The days of Adam after he fathered Seth were 800 years; and he had other sons and daughters. Thus all the days that Adam lived were 930 years, and he died.
When Seth had lived 105 years, he fathered Enosh. Seth lived after he fathered Enosh 807 years and had other sons and daughters. Thus all the days of Seth were 912 years, and he died. (Gen. 5:4–8)
I’m going to go out on a limb and guess that these aren’t on your short list of favorite verses. I doubt you’ve picked them as the lock screen for your phone or pinned them on Pinterest. Most of us tend to go in hyper-skim mode when we come to the genealogies in Scripture. These sections, often laden with “begets” (as in so-and-so begat so-and-so who begat so-and-so, etc.) can feel irrelevant or at the very least a little boring, right? Yet the promise we find in Scripture is this:
All Scripture is breathed out by God and profitable for teaching, for reproof, for correction, and for training in righteousness. (2 Tim. 3:16, emphasis added)
This means that from the first letter of Genesis to the last period in Revelation, every single word is inspired and useful, including the genealogies. Just in case that feels like you’ve just been assigned to read a history textbook, here are four other reasons to pay attention to genealogies in the Bible.
The Bible Is Not a Fairy Tale
With giants (1 Sam. 17), strange creatures (Job 40:15), angels (Psalm 91:11), demons (Mark 5), and a God who is mysteriously three in one, sometimes the Bible reads like a children’s fairy tale or Hollywood screenplay. But it isn’t. The Bible is a history book of events that actually happened to real people. More than that, it’s a book about a very real God.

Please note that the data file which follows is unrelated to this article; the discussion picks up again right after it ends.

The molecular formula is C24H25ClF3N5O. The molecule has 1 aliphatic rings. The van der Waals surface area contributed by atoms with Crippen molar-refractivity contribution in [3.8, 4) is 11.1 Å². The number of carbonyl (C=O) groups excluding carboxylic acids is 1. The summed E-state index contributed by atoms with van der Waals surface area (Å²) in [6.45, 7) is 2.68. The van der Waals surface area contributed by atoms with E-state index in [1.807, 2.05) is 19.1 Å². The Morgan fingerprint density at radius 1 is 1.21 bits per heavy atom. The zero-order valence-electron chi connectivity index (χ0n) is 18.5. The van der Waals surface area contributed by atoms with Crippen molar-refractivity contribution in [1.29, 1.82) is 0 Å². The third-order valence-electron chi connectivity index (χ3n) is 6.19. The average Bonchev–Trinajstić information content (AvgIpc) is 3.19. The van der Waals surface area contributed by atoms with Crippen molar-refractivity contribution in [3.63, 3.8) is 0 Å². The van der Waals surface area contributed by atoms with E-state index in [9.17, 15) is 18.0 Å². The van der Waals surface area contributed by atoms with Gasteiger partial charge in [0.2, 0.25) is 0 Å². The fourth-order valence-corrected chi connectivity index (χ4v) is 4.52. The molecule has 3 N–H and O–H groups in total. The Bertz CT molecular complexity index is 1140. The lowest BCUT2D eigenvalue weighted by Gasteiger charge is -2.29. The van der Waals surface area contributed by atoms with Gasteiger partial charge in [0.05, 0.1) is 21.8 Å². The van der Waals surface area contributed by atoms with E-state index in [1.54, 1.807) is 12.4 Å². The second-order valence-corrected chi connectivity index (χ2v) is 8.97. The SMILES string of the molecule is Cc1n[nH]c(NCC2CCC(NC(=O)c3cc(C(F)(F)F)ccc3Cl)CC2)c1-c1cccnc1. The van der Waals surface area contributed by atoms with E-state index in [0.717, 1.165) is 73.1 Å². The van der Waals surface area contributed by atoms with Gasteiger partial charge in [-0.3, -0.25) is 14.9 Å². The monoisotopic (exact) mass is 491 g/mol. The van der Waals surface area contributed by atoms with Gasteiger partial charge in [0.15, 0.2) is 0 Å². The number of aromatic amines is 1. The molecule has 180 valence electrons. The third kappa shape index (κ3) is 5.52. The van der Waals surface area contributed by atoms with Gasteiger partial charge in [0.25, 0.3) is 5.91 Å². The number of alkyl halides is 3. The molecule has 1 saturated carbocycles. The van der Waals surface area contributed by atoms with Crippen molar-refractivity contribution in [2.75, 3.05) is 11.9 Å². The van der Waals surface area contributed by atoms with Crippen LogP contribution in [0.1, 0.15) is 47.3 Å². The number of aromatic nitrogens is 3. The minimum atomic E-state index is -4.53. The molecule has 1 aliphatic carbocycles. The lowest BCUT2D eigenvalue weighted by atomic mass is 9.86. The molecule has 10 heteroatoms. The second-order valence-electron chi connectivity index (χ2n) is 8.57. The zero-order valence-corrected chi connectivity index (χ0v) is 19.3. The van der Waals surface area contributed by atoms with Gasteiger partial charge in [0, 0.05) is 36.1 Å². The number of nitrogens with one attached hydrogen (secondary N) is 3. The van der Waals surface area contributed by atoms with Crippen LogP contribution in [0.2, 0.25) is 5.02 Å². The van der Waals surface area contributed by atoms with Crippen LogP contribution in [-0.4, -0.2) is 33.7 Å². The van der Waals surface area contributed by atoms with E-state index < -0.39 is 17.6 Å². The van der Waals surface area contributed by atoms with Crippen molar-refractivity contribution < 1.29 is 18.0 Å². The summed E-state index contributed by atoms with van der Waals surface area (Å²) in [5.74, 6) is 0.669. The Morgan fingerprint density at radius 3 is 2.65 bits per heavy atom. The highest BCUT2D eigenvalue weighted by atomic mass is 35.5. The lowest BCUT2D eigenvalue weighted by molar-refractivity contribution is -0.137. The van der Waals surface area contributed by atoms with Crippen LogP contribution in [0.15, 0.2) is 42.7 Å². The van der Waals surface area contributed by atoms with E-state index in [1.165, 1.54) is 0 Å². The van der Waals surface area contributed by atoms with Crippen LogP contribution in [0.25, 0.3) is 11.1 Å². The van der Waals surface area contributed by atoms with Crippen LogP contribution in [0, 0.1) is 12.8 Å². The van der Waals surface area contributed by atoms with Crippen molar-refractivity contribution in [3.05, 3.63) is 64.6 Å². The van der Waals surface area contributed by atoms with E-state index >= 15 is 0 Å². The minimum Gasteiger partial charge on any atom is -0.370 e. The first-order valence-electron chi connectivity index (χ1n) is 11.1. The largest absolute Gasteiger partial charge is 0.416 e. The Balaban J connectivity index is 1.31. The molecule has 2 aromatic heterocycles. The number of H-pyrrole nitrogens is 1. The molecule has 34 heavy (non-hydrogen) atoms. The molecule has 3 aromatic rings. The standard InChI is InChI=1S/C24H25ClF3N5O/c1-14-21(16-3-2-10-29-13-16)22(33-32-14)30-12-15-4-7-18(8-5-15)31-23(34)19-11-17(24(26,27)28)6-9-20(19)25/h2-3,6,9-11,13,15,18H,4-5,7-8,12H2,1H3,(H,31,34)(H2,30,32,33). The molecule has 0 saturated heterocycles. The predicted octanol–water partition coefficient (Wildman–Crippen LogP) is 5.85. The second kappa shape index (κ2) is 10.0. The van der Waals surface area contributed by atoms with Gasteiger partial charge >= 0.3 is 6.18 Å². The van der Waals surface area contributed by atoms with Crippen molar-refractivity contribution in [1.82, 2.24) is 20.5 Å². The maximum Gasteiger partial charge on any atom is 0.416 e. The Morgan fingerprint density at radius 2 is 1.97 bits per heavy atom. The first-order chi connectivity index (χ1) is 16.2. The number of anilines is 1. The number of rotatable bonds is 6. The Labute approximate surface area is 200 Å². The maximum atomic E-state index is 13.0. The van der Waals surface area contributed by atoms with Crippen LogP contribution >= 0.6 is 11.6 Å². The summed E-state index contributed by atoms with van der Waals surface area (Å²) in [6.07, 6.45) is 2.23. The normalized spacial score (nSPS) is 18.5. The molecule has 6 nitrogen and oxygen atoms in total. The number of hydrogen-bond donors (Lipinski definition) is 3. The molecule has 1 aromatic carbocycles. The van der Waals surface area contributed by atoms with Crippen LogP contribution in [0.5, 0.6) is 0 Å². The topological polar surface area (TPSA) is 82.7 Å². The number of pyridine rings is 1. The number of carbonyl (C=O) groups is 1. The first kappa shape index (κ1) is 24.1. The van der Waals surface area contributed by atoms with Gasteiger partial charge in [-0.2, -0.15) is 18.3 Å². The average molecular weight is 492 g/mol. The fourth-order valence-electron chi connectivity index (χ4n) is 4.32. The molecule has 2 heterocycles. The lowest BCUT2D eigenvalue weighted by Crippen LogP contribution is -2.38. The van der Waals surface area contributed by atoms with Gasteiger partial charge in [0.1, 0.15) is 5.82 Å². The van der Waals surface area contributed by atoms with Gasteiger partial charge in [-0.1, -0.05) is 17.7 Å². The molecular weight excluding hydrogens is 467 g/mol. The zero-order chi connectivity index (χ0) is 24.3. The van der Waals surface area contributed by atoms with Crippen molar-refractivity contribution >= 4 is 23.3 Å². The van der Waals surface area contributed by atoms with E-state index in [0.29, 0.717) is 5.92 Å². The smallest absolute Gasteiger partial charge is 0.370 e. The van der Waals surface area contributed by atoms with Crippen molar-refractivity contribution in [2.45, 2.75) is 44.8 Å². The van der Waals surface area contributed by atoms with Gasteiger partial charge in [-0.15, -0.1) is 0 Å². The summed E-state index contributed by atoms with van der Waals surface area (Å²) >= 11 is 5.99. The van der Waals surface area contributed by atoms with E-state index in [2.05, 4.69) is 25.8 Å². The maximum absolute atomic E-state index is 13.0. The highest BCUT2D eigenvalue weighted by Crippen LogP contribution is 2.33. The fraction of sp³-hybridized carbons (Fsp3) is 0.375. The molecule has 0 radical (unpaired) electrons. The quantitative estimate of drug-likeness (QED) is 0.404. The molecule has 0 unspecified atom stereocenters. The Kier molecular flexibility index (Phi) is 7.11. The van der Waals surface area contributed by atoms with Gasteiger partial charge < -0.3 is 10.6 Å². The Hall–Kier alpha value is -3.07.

Every Word of God Proves True
Proverbs 30:5 makes this bold promise:
Every word of God proves true; he is a shield to those who take refuge in him.
An easy way to prove the Truth found in Scripture is through the genealogies. Let me show you what I mean.
Isaiah 11:1 declares this promise, “There shall come forth a shoot from the stump of Jesse, and a branch from his roots shall bear fruit.”
That promise wouldn’t amount to a hill of beans without the genealogy found in Matthew 1:1–17 and again in Luke 3:23–38. This list starts with Abraham and ends with the birth of Christ. Smack dab in the middle we find this gem:
And Jesse the father of David the king. (Matt. 1:6)
The branch Isaiah wrote about was Jesus. His words were written 800 years before Christ was born! If we skipped this genealogy, we would miss the wonder of seeing this prophecy fulfilled.
God Cares about the Little People
Ever hear of Mahalalel, Hezron, or Abijah? Probably not, but God has. He made sure their names were listed among the genealogies found in Genesis 5 and Matthew 1. Every single human since Adam has three things in common:
- We are made in the image of God (Gen. 1:27).
- We are loved by God (Jer. 31:3).
- We were designed to be with God for eternity (Eccl. 3:11).
There isn’t a person on the planet that God doesn’t love and care about. The genealogies read like lists of some of His favorite people.
God. Is. Faithful.
Here’s a question I love to ask Christians who are older than me:
“Tell me about that time God let you down.”
I’ve been asking that question for years, almost every chance I get to hang out with people with a gray hair or two. I’ve never met a single person with an answer. Instead they all gush about God’s faithfulness, telling me how time and time again He has shown up in their lives.
The genealogies are like a drumbeat playing this truth:
For the LORD is good; his steadfast love endures forever, and his faithfulness to all generations (Psalm 100:5).
You see, the genealogies aren’t really about the people on the lists; they are about the God who formed each one of them. In the same way, your story is not really about you but about the God who made you.
The next time you’re tempted to forget the begets, remember the story they tell. God is faithful. He always has been. He always will be. What beautiful news!